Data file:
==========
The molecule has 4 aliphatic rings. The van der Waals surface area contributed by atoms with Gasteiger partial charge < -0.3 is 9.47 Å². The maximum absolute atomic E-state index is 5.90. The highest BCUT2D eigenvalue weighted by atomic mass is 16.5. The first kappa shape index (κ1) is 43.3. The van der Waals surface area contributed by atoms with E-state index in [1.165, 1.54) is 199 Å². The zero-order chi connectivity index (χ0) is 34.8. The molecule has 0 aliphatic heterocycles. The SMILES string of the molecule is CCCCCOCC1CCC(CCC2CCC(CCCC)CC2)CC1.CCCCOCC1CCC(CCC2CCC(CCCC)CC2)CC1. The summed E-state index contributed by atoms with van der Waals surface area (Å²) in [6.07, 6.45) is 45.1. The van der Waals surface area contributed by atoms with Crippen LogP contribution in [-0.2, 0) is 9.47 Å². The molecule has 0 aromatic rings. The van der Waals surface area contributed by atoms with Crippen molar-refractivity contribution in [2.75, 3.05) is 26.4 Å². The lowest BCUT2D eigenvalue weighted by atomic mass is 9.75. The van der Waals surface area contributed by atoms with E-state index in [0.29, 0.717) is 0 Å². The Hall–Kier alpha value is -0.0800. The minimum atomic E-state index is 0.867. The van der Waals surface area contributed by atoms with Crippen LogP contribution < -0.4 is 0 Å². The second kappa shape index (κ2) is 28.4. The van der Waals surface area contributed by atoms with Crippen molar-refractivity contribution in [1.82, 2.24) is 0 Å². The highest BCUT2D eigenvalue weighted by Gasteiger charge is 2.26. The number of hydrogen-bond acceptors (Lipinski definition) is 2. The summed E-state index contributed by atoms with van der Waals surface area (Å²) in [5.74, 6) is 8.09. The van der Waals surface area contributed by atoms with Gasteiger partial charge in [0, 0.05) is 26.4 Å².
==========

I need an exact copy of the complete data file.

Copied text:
The molecule has 4 aliphatic rings. The van der Waals surface area contributed by atoms with Gasteiger partial charge < -0.3 is 9.47 Å². The maximum absolute atomic E-state index is 5.90. The highest BCUT2D eigenvalue weighted by atomic mass is 16.5. The first kappa shape index (κ1) is 43.3. The van der Waals surface area contributed by atoms with E-state index in [1.165, 1.54) is 199 Å². The zero-order chi connectivity index (χ0) is 34.8. The molecule has 0 aliphatic heterocycles. The SMILES string of the molecule is CCCCCOCC1CCC(CCC2CCC(CCCC)CC2)CC1.CCCCOCC1CCC(CCC2CCC(CCCC)CC2)CC1. The summed E-state index contributed by atoms with van der Waals surface area (Å²) in [6.07, 6.45) is 45.1. The van der Waals surface area contributed by atoms with Crippen LogP contribution in [-0.2, 0) is 9.47 Å². The molecule has 0 aromatic rings. The van der Waals surface area contributed by atoms with Crippen molar-refractivity contribution in [2.75, 3.05) is 26.4 Å². The lowest BCUT2D eigenvalue weighted by atomic mass is 9.75. The van der Waals surface area contributed by atoms with E-state index in [0.29, 0.717) is 0 Å². The Hall–Kier alpha value is -0.0800. The minimum atomic E-state index is 0.867. The van der Waals surface area contributed by atoms with Crippen LogP contribution < -0.4 is 0 Å². The second kappa shape index (κ2) is 28.4. The van der Waals surface area contributed by atoms with Crippen molar-refractivity contribution in [1.82, 2.24) is 0 Å². The highest BCUT2D eigenvalue weighted by Gasteiger charge is 2.26. The number of hydrogen-bond acceptors (Lipinski definition) is 2. The summed E-state index contributed by atoms with van der Waals surface area (Å²) in [5.74, 6) is 8.09. The van der Waals surface area contributed by atoms with Gasteiger partial charge in [0, 0.05) is 26.4 Å².